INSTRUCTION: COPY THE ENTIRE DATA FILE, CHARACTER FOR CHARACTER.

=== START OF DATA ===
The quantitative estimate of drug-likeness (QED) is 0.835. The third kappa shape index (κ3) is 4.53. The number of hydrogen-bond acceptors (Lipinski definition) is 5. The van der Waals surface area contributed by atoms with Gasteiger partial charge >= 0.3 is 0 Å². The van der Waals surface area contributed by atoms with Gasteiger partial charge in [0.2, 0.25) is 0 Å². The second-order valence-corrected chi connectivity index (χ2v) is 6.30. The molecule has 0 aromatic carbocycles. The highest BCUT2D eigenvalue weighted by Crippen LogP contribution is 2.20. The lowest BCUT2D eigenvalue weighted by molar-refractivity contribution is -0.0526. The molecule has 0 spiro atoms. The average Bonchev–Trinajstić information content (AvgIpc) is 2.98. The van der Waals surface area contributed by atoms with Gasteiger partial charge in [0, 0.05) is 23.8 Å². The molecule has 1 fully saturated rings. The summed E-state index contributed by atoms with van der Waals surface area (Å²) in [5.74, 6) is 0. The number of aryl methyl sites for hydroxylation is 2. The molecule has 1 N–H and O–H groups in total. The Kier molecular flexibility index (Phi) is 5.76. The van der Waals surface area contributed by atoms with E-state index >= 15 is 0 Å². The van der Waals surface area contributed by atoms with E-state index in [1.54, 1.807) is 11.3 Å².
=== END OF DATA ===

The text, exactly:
The quantitative estimate of drug-likeness (QED) is 0.835. The third kappa shape index (κ3) is 4.53. The number of hydrogen-bond acceptors (Lipinski definition) is 5. The van der Waals surface area contributed by atoms with Gasteiger partial charge >= 0.3 is 0 Å². The van der Waals surface area contributed by atoms with Gasteiger partial charge in [0.2, 0.25) is 0 Å². The second-order valence-corrected chi connectivity index (χ2v) is 6.30. The molecule has 0 aromatic carbocycles. The highest BCUT2D eigenvalue weighted by Crippen LogP contribution is 2.20. The lowest BCUT2D eigenvalue weighted by molar-refractivity contribution is -0.0526. The molecule has 0 spiro atoms. The average Bonchev–Trinajstić information content (AvgIpc) is 2.98. The van der Waals surface area contributed by atoms with Gasteiger partial charge in [0, 0.05) is 23.8 Å². The molecule has 1 fully saturated rings. The summed E-state index contributed by atoms with van der Waals surface area (Å²) in [5.74, 6) is 0. The number of aryl methyl sites for hydroxylation is 2. The molecule has 1 N–H and O–H groups in total. The Kier molecular flexibility index (Phi) is 5.76. The van der Waals surface area contributed by atoms with E-state index >= 15 is 0 Å². The van der Waals surface area contributed by atoms with E-state index in [1.54, 1.807) is 11.3 Å².